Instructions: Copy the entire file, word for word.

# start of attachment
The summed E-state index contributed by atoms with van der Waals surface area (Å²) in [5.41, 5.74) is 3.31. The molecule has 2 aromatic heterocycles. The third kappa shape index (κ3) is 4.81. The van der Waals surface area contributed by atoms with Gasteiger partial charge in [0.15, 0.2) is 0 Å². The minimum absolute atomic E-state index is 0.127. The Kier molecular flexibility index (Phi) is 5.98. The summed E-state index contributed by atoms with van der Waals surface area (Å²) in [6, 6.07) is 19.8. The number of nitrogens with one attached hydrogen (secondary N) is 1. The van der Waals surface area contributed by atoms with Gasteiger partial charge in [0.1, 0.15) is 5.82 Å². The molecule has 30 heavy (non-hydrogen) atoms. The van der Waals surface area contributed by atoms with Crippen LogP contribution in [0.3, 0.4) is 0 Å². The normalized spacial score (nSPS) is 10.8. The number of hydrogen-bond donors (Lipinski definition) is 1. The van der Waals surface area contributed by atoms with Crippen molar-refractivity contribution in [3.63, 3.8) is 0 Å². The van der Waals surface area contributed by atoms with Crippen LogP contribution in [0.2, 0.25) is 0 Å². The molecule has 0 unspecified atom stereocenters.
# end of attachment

The summed E-state index contributed by atoms with van der Waals surface area (Å²) in [5.41, 5.74) is 3.31. The molecule has 2 aromatic heterocycles. The third kappa shape index (κ3) is 4.81. The van der Waals surface area contributed by atoms with Gasteiger partial charge in [0.15, 0.2) is 0 Å². The minimum absolute atomic E-state index is 0.127. The Kier molecular flexibility index (Phi) is 5.98. The summed E-state index contributed by atoms with van der Waals surface area (Å²) in [6, 6.07) is 19.8. The number of nitrogens with one attached hydrogen (secondary N) is 1. The van der Waals surface area contributed by atoms with Gasteiger partial charge in [0.1, 0.15) is 5.82 Å². The molecule has 30 heavy (non-hydrogen) atoms. The van der Waals surface area contributed by atoms with Crippen LogP contribution in [0.3, 0.4) is 0 Å². The normalized spacial score (nSPS) is 10.8. The number of hydrogen-bond donors (Lipinski definition) is 1. The van der Waals surface area contributed by atoms with Crippen molar-refractivity contribution in [3.63, 3.8) is 0 Å². The van der Waals surface area contributed by atoms with Crippen LogP contribution in [0.2, 0.25) is 0 Å². The molecule has 0 unspecified atom stereocenters.